A comparative study of primary damage state in Ni and NiCr/NiFe with a model grain boundary structure
A Arjhangmehr and SAH Feghhi, COMPUTATIONAL MATERIALS SCIENCE, 151, 1-13 (2018).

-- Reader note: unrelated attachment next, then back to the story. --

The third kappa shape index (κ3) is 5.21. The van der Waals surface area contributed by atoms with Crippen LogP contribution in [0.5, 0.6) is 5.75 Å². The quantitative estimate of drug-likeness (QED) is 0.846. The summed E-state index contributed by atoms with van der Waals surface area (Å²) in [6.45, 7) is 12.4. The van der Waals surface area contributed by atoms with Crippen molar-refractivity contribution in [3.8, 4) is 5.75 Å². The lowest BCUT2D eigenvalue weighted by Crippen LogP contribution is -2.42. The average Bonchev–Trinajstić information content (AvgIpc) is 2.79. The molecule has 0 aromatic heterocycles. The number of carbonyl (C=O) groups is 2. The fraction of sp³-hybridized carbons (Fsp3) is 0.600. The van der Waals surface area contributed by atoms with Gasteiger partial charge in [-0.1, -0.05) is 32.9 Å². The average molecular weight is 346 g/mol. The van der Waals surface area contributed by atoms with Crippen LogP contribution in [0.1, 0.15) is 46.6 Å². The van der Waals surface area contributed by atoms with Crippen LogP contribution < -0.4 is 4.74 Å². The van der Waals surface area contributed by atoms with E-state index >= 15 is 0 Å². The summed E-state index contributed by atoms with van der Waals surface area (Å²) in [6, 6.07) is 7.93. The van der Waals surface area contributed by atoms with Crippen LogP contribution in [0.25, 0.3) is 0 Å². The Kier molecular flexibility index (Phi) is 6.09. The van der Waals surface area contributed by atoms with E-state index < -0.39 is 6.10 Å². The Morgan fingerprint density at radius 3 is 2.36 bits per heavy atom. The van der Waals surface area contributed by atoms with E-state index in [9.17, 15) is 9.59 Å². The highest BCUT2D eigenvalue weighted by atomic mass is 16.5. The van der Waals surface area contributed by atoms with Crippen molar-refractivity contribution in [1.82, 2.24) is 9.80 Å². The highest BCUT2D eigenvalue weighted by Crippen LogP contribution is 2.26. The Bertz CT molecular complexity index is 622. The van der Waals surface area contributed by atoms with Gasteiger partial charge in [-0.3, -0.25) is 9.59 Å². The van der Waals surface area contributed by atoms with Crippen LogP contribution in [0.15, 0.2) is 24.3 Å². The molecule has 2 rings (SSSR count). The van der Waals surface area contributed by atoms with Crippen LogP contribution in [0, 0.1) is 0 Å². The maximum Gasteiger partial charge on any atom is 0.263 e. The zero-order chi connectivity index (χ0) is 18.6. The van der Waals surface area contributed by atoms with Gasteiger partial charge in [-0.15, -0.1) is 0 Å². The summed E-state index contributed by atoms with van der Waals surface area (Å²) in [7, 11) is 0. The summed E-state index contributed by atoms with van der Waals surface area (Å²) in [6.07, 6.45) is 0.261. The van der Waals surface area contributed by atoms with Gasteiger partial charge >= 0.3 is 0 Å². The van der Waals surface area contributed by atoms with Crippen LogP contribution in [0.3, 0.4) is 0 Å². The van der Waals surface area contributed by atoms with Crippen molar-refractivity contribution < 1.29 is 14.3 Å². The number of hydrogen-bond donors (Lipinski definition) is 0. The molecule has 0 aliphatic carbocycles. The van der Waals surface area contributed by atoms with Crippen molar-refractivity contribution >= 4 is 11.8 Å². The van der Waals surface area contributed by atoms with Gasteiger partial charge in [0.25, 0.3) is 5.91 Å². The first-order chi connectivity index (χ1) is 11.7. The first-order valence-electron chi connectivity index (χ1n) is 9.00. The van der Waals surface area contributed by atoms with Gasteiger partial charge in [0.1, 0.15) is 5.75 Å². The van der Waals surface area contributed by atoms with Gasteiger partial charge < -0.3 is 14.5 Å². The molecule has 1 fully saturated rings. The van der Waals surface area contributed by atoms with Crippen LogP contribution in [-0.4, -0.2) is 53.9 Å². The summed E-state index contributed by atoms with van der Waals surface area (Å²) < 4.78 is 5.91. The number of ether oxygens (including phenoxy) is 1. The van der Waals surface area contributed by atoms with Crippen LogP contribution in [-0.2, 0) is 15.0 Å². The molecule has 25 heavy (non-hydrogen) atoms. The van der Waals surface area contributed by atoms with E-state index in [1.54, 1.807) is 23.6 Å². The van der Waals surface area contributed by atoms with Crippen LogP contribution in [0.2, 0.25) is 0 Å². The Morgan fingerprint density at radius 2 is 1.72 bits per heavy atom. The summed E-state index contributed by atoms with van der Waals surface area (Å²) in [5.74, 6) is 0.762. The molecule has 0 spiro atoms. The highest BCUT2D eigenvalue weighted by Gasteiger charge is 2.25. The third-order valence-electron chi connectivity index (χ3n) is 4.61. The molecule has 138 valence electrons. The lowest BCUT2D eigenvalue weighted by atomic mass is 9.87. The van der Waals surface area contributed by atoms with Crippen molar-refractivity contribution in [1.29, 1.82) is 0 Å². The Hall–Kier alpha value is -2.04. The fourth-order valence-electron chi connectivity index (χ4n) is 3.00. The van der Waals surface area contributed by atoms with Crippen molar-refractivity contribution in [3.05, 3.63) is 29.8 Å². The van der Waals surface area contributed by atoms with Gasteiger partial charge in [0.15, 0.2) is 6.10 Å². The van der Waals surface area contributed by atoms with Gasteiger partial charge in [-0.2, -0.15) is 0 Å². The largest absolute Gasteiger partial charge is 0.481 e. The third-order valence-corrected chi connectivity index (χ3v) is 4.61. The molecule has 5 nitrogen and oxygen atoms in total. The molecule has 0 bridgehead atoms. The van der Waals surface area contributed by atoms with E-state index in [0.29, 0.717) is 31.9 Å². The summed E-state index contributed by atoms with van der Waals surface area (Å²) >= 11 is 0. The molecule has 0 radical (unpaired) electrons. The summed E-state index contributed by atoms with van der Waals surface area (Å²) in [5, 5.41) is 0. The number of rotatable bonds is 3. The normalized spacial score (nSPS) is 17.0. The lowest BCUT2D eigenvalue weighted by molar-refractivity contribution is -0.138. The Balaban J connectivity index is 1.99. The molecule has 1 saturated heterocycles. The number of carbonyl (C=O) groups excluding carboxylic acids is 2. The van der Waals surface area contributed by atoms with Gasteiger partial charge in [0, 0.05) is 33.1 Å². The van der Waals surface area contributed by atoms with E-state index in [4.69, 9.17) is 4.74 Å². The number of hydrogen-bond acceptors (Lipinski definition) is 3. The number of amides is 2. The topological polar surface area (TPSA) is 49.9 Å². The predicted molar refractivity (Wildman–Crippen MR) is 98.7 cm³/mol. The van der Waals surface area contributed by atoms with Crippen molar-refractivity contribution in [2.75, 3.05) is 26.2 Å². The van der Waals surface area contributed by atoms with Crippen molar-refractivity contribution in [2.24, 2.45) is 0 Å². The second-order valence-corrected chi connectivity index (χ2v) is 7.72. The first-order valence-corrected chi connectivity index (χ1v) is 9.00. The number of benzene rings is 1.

The interaction of displacement cascades with atomic interfaces, specifically grain boundaries (GBs) is of great importance in design and development of radical advanced Ni-based super alloys with self-healing capabilities for future fission reactors. In this work, pure Ni and NiCr (with 5, 10, 15 and 20 at.% Cr content) and NiFe (with 5, 10 and 5 at.% Fe content) alloys with symmetric tilt Sigma 5 1 0 0 (0 (1) over bar 3)theta = 37 degrees GBs are used as model structures to study the influence of Cr and Fe on the primary and long-term radiation response of Ni-based alloys with microstructures. Molecular dynamics is used in simulating the primary damage event and the continuous ion bombardments in NiCr/NiFe structures to qualitatively represent the severe irradiation condition expected in next-generation fission reactors. In general, we observe that the GBs in "pristine" and "damaged" (similar to after being continuously bombarded) forms preferentially absorb radiation-produced interstitials both Ni and Cr/Fe, over vacancies which results in accumulation and clustering of immobile vacancies in the grain interiors. The presence of Cr and Fe does not significantly affect the sink properties of our model GB and therefore, does not change the clustering behavior of excess vacancies in the bulk grains on picosecond (ps) timescale. The only evident phenomenon is a notable variation in the energetics and probably kinetics of point defects that slightly changes the evolution pattern of displacement cascades in the damage regions on ps timescale. The GB roughening incident is also observed in both Ni and NiFe/NiCr alloys during irradiation. In alloys with GBs, we also analyzed changes in the short range order parameter of irradiated structures. Our results indicate that in the primary event of radiation damage, a single bombardment is not enough to induce any trend in ordering or disordering of Cr and Fe solutes; in a prolonged irradiation, on the other hand, MD results reveal a very weak tendency of solutes to diffuse toward each other, although we did not observe any obvious Cr or Fe clustering in any of the performed displacement cascade simulations. Eventually, on ps timescale, we conclude that the Cr and Fe solutes contribute in enhancement of radiation tolerance of binary alloys in similar ways as Ni atoms do; but further details about the diffusion mechanisms of solutes on a longer timescale is essentially required to have more accurate predictions from a radiation damage perspective.
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